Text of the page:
The election systems in countries around the world vary considerably, in regards to the way that they are conducted, the types of ballots used, eligibility of voters, and other factors that play a significant role in the outcomes. This essay will describe the electoral systems of India, Brazil, and the Netherlands.

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In India, approximately 814 million citizens are eligible to vote, and they cast the selection at one of 930,000 polling stations in the country, which represents a significant increase from the last election in 2009 (BBC). All Indian citizens who are over the age of 18 and are registered to vote may cast ballots. Voting is not compulsory in India. Electronic voting machines are used at every polling station, and the elections are overseen by an Election Commission. on the screens, the candidate names are written in most languages and in order to help voters who are illiterate, every candidate is also designated by a symbol. There are also braille screens so that visually impaired voters can vote as well. Because there are concerns about voter fraud, in order to prevent people from tampering with the machines that tabulate the totals, the units are sealed with wax and which is supplemented by a secure strip from the election commission in addition to a serial number.

Voting machines were first used in India in 1997, and have been the only way to vote since 2004. There is also a voter verified paper audit trail that became adopted in August 2014, in order to meet the demand for election integrity and the ability to audit the results. The country has had problems with allegations of hacking into the machines, which resulted in the paper audit trail becoming mandatory.

Elections are held in India to select 543 seats in the lower house of parliament; the winner is the person who receives at least 272 MPs in order to form a majority government. India does not allow absentee voting in general. In addition, in 2013 the Supreme Court in India decided that citizens have the ability to a negative vote by choosing a “none of the above” option.

In Brazil, approximately 150 million citizens are eligible to vote to select their representatives. The ballot is direct and secret, that is voters choose a specific candidate for each office to be filled, and their choices are private (Brazil). Voting in Brazil is compulsory for citizens who are literate and are between the ages of 18 and 70. This includes people who are living abroad. Voting is not compulsory for Brazilians ages 16 or 17, or over 70 or citizens who are illiterate. Votes which are either void or blank are not counted or considered valid, and they are discarded when the tallies are completed. Brazil uses electronic voting machines and recently suspended the use of paper ballots so that there is no voter-verified paper that can be used to check results. Like many other countries, Brazil has had its share of conspiracy theories when it comes to the integrity of the voting process, hence the wish of many people in the population to have a paper trail.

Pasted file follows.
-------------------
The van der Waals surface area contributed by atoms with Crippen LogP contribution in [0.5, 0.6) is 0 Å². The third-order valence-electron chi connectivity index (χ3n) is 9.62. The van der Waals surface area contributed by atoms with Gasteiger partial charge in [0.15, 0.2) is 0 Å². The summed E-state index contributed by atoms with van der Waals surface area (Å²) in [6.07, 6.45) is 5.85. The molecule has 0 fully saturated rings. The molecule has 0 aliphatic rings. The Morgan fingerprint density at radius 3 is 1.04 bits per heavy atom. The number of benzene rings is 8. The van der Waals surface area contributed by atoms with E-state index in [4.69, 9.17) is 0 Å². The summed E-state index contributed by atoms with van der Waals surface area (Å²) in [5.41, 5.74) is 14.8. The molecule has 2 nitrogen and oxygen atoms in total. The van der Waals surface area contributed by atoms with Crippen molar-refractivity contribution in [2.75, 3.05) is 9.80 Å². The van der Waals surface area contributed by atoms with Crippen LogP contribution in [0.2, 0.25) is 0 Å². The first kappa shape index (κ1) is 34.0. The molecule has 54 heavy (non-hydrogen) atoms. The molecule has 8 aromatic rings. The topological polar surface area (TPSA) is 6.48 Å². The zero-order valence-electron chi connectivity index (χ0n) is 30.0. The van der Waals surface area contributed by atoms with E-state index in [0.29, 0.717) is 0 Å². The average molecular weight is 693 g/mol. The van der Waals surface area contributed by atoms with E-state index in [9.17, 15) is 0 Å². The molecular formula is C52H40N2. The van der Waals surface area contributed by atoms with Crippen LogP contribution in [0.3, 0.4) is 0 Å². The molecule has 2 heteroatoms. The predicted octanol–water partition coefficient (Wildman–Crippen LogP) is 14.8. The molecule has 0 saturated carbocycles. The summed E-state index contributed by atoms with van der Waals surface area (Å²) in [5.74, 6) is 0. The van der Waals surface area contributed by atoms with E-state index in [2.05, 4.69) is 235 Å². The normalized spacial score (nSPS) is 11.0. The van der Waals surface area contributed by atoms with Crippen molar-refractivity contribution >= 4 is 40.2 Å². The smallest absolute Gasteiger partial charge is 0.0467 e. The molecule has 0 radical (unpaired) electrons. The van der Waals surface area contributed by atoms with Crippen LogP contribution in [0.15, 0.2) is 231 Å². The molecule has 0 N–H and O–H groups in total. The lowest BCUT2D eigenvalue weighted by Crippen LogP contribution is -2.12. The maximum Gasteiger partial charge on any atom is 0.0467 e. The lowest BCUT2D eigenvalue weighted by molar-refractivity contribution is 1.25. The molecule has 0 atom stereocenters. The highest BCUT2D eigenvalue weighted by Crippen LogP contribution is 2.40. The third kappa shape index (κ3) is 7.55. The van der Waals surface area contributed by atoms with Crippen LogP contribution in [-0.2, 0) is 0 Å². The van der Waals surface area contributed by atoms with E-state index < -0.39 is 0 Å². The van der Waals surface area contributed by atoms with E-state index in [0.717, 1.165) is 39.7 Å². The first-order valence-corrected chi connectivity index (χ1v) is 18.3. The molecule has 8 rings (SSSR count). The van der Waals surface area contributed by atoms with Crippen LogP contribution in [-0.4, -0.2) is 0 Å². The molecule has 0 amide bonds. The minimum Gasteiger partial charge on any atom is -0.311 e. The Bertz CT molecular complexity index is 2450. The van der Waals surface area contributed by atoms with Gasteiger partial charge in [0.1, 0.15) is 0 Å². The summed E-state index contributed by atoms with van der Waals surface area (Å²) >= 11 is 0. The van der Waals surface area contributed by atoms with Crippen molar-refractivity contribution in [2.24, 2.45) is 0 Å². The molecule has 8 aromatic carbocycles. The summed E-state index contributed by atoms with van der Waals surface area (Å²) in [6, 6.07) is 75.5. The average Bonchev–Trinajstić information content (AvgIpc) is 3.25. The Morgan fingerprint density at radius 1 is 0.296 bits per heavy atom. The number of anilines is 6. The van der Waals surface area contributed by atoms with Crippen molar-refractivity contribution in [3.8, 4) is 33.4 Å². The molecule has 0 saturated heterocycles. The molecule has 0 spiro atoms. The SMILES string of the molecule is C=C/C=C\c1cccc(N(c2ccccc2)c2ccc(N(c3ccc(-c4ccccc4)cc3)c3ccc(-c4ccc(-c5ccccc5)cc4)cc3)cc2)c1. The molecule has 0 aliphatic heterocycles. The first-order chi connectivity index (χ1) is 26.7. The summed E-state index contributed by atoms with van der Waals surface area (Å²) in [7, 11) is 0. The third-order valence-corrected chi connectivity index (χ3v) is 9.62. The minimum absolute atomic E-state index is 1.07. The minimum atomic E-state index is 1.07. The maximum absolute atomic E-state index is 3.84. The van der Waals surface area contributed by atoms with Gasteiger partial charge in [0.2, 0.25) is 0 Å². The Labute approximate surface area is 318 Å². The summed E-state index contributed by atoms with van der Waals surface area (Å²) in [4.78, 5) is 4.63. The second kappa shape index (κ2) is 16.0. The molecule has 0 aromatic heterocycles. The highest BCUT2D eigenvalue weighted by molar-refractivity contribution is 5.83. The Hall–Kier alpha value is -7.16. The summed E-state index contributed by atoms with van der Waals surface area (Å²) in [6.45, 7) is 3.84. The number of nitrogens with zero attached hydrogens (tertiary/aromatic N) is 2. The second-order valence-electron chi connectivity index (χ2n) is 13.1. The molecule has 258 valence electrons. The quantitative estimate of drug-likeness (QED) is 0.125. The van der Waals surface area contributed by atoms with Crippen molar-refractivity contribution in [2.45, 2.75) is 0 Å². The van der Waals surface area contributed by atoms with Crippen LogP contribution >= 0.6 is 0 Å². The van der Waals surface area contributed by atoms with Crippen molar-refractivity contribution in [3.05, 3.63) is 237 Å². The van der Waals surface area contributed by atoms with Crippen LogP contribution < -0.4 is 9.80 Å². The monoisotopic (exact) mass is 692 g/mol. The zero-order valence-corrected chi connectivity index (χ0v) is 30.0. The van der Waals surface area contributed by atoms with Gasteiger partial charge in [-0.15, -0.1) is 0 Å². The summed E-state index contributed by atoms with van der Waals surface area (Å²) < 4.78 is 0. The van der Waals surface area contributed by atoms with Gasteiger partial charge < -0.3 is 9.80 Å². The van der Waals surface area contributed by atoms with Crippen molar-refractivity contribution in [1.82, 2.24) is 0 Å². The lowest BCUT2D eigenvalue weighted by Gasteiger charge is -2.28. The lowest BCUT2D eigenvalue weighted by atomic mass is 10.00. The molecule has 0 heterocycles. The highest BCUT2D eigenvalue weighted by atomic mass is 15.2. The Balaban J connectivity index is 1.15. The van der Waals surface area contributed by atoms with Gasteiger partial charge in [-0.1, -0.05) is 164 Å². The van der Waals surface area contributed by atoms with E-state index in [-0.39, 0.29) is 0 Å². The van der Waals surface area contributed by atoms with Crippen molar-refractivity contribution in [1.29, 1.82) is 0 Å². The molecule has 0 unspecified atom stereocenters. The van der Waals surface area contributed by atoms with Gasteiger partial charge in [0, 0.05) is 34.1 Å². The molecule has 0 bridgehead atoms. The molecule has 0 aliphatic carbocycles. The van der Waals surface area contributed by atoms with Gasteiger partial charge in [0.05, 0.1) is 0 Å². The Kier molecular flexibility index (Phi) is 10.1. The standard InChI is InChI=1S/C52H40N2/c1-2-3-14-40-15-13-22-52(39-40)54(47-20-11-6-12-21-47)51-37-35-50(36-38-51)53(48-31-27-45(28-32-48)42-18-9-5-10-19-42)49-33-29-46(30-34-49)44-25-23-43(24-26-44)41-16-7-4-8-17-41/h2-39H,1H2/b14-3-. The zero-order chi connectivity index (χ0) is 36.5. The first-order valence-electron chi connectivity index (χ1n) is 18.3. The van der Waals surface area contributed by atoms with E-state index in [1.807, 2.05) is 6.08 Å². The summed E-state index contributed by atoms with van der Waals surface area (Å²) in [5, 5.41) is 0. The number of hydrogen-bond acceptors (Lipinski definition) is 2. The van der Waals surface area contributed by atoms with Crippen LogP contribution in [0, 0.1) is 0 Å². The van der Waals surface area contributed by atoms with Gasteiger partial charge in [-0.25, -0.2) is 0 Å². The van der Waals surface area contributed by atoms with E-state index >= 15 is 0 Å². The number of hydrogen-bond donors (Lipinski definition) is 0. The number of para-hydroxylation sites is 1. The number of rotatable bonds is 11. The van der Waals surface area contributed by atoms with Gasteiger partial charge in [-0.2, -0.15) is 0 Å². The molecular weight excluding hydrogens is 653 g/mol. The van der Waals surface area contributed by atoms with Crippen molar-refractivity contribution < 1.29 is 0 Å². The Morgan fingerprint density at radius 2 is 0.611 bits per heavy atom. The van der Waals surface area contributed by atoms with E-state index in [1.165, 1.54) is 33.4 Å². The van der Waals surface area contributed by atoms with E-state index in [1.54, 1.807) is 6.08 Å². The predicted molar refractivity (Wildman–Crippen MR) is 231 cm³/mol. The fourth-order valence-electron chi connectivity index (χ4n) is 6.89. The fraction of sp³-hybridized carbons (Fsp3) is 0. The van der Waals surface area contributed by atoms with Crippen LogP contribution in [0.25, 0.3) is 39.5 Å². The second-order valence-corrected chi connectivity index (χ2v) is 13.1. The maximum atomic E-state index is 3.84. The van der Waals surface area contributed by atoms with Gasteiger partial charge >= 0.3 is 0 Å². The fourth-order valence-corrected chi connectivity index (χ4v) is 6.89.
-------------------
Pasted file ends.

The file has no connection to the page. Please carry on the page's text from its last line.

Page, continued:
The country maintains a system called the Electoral Justice System to oversee the balloting and voting. Brazil utilizes two different systems for its elections: the majority and the proportional. These systems are used to define who wins the election and are dependent on the office being elected. For example, executive positions such as the president, governors, and mayors, and Senate races are determined according to the majority system: the candidate that has the most votes wins. The rest of the votes are decided according to the proportional system. When no candidate receives more than 50% of all valid votes, a runoff election is held between the top two contenders.

In the Netherlands, election polling is organized around colonies and contain voting stations usually located in buildings like churches and schools. Voters are involved in two different systems, a call-to-vote card or a voting pass. With the former, voters use this card or their identity card, with the latter, at their nearest voting station the voters can vote at any location in their municipality. The citizens use paper ballots and/or voting machines, depending on where they are voting and if they are living abroad, can register in advance to vote by mail. Starting in 2006, the citizens could also vote over the Internet but two years later, that procedure was stopped because of security and a ban on Internet voting. There was concern about tampering with the machines and altering the results (Teffer).

The balloting is completed by marking the paper ballot with a red pencil or using a voting machine.
Voting in the Netherlands is not compulsory. In order to vote in national elections in the Netherlands, a person must be at least 18 years of age and a Dutch citizen, but in local elections, EU nationals also have the ability to receive a voting card. Also, when a foreign national lives in the Netherlands for over five years, that person is able to vote as well. Voting is based on a proportional representation based on an approved list of candidates. On the ballot, the voter selects the party of his or her choice and also denotes their choice of the candidate from that party.

    References
  • BBC. “India Election: Worlds Biggest Voting Explained.” 9 April 2014. BBC.com. Web. 16 May 2019.
  • Brazil. “Understanding How Brazilian Elections Work.” 29 August 2018. Brazil.gov. Web. 16 May 2019.
  • Teffer, Peter. “A Guide to Dutch Elections: How the System Works.” 15 February 2017. EU Observer. Web. 16 May 2019.